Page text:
Are OFTOs as safe as they seem?

Availability-based and devoid of construction risk, OFTOs seem to be a shoo-in for private investors with a low appetite for risk. But they may not always be as water-tight as they seem.

Every now and then the shores of infrastructure investment are hit by a new alphabet soup. There was a time, for instance, when public-private partnerships (PPPs) and private finance initiative (PFI) projects used to be all the rage. PPPs have since somewhat retreated, but now there’s talk of offshore transmission owners (OFTOs) and competitively appointed transmission owners (CATOs) being the next best thing for investors with a low risk appetite.

The transmission cable market is indeed benefitting from double tailwinds. The UK government, like many across Europe, is seeing offshore wind as a promising power source at a time when green generation is gaining fresh momentum. Scalable and reliable, it is fast becoming an investor favourite, with multi-billion tenders expected in the years to come. In parallel to this, Ofgem, the UK power regulator, is working jointly with the Department of Energy and Climate Change (DECC) to provide better-value power to rate-payers. Their preferred tool for pursuing this – opening up transmission to competition.

Private investors and developers have good reasons to like the idea. Offshore wind farms may be maturing into a lower-risk asset class, but they remain subject to a number of uncertainties. Delays during a multi-year-long construction phase can deprive investors from early cash flows; turbines are more vulnerable to harsh weather and have more moving parts than a good old cable, potentially impacting availability. Generation assets, crucially, remain exposed to power prices.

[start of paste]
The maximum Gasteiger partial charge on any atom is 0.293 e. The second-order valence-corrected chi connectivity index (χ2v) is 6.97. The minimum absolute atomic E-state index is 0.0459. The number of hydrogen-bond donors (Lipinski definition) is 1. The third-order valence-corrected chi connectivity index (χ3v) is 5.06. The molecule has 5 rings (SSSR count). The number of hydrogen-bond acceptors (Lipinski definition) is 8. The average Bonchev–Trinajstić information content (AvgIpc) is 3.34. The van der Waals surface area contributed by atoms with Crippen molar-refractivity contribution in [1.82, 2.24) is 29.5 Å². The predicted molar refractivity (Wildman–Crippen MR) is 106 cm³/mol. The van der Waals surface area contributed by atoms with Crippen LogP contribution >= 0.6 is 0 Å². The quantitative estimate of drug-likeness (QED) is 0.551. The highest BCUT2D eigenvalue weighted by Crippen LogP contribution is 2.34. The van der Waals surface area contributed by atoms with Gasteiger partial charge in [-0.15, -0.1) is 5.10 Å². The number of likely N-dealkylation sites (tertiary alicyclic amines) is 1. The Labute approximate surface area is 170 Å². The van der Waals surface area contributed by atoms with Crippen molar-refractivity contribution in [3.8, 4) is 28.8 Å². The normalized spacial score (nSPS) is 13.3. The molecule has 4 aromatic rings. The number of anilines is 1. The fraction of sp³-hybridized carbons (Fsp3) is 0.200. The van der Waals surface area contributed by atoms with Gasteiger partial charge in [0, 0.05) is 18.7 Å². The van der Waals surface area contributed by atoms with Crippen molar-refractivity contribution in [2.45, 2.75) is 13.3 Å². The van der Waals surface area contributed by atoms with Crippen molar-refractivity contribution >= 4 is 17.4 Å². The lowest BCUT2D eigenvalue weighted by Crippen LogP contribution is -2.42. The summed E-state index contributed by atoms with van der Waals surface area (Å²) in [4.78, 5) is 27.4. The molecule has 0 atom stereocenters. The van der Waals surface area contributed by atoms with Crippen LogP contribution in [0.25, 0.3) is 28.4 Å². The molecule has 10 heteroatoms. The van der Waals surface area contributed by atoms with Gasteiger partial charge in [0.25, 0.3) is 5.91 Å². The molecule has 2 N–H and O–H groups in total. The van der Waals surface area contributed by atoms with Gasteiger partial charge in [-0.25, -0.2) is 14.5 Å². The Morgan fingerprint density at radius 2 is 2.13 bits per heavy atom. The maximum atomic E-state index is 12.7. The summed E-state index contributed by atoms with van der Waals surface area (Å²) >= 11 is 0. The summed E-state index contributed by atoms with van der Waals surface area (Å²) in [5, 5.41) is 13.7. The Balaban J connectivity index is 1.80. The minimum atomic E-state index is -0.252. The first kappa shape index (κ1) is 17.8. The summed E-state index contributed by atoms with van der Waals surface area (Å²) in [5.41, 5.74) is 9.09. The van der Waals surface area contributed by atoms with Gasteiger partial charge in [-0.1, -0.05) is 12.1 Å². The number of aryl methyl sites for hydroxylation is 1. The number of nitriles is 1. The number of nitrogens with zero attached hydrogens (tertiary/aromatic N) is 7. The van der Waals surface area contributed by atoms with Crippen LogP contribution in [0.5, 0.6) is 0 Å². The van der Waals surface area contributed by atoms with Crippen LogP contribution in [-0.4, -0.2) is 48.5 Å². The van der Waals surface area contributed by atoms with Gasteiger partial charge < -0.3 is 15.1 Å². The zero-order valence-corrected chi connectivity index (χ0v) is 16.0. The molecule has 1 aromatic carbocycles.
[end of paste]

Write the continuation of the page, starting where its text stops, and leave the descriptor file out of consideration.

OFTOs, by comparison, are at the lower end of the risk spectrum. Investors don’t build the cable – they take it over once completed from the power generator. Concessions, typically structured as availability-based payment schemes, are less risky than arrangements reliant on government support. The industry experts we canvassed on the theme reckon OFTOs tend to enjoy very high levels of availability (98 to 99 percent, according to one source). And yet despite all this, historical returns have averaged 9 to 10 percent, according to a KPMG note comparing OFTOs to PPPs.

Should investors therefore always expect smooth sailing? It’s probably too early to say. Just like the offshore power plants they connect to the grid, OFTOs are located in the middle of the sea (and under a fair volume of water). When a bug causes transmission to cease, accessing the asset to carry out repairs is both weather-dependent and time-consuming. When your payments are availability-based, a small fault in the system can thus turn into a meaningful problem.

Sources we spoke to underlined that system failures, though not a regular occurrence, have already happened. Mostly they were due to cable faults. Impacted investors are currently in talks with Ofgem to try and receive compensation from the power generator, under the logic that inheriting an asset that’s not functioning properly should represent a valid cause for an interruption of service.

Since most OFTOs are young assets, the argument makes sense, and the assumption is that they should be paid for the period in question. But in the end it remains Ofgem’s decision – and one with potential for a tricky discussion around risk transfer.

Another source of uncertainty revolves around the residual value of OFTOs. While transmission concession contracts with Ofgem have a fixed term (usually 20 years), investors have indefinite ownership rights over the cable. In principle, a cable should still be able to serve the wind farm it is attached to, if the latter has not yet reached the end of its life. But we will only know exactly what happens when the first OFTO concessions end in 15 years’ time. If it turns out residual value has been factored into investors’ base cases – and that residual value ends up not being realised – that might already pose a downside risk.

With two tender waves coming on stream soon, the pipeline looks strong. Sizeable equity tickets will be needed, too, as offshore wind farms get bigger and more powerful. Advisers we spoke to reckon that between £250 million (€324 million; $359 million) and £300 million could be required for each project. Today’s residual uncertainties need to be ironed out for good. Provided they are, there should no sea change in investors’ perceptions.